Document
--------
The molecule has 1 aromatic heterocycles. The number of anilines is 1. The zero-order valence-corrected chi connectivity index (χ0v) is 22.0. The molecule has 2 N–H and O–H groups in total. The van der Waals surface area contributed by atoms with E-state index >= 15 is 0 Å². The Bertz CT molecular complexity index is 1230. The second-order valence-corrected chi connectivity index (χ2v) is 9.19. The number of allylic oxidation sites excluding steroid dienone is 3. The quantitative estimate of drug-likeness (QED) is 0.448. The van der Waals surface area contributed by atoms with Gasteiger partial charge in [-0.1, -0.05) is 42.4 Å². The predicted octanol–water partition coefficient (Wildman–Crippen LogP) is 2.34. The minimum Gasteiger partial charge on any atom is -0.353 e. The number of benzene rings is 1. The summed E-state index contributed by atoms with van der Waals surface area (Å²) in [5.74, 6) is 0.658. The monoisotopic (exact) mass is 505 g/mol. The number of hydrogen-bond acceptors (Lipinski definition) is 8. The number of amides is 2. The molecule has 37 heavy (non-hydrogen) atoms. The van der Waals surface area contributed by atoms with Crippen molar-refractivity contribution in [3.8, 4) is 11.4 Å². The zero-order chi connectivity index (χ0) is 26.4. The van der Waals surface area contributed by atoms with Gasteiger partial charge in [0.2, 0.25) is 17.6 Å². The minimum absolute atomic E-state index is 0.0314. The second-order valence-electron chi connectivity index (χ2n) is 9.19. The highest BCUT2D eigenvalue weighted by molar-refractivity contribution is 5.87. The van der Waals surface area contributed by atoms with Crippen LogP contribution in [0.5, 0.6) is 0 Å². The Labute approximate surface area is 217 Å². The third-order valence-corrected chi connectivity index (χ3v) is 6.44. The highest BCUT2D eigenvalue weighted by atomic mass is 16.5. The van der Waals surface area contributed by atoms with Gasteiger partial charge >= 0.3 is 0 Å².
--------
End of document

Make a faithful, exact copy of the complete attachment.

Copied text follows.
The molecule has 1 aromatic heterocycles. The number of anilines is 1. The zero-order valence-corrected chi connectivity index (χ0v) is 22.0. The molecule has 2 N–H and O–H groups in total. The van der Waals surface area contributed by atoms with E-state index >= 15 is 0 Å². The Bertz CT molecular complexity index is 1230. The second-order valence-corrected chi connectivity index (χ2v) is 9.19. The number of allylic oxidation sites excluding steroid dienone is 3. The quantitative estimate of drug-likeness (QED) is 0.448. The van der Waals surface area contributed by atoms with Gasteiger partial charge in [-0.1, -0.05) is 42.4 Å². The predicted octanol–water partition coefficient (Wildman–Crippen LogP) is 2.34. The minimum Gasteiger partial charge on any atom is -0.353 e. The number of benzene rings is 1. The summed E-state index contributed by atoms with van der Waals surface area (Å²) in [5.74, 6) is 0.658. The monoisotopic (exact) mass is 505 g/mol. The number of hydrogen-bond acceptors (Lipinski definition) is 8. The number of amides is 2. The molecule has 37 heavy (non-hydrogen) atoms. The van der Waals surface area contributed by atoms with Crippen molar-refractivity contribution in [3.8, 4) is 11.4 Å². The zero-order chi connectivity index (χ0) is 26.4. The van der Waals surface area contributed by atoms with Gasteiger partial charge in [0.2, 0.25) is 17.6 Å². The minimum absolute atomic E-state index is 0.0314. The second-order valence-electron chi connectivity index (χ2n) is 9.19. The highest BCUT2D eigenvalue weighted by molar-refractivity contribution is 5.87. The van der Waals surface area contributed by atoms with Crippen LogP contribution in [0.5, 0.6) is 0 Å². The Labute approximate surface area is 217 Å². The third-order valence-corrected chi connectivity index (χ3v) is 6.44. The highest BCUT2D eigenvalue weighted by atomic mass is 16.5. The van der Waals surface area contributed by atoms with Gasteiger partial charge >= 0.3 is 0 Å².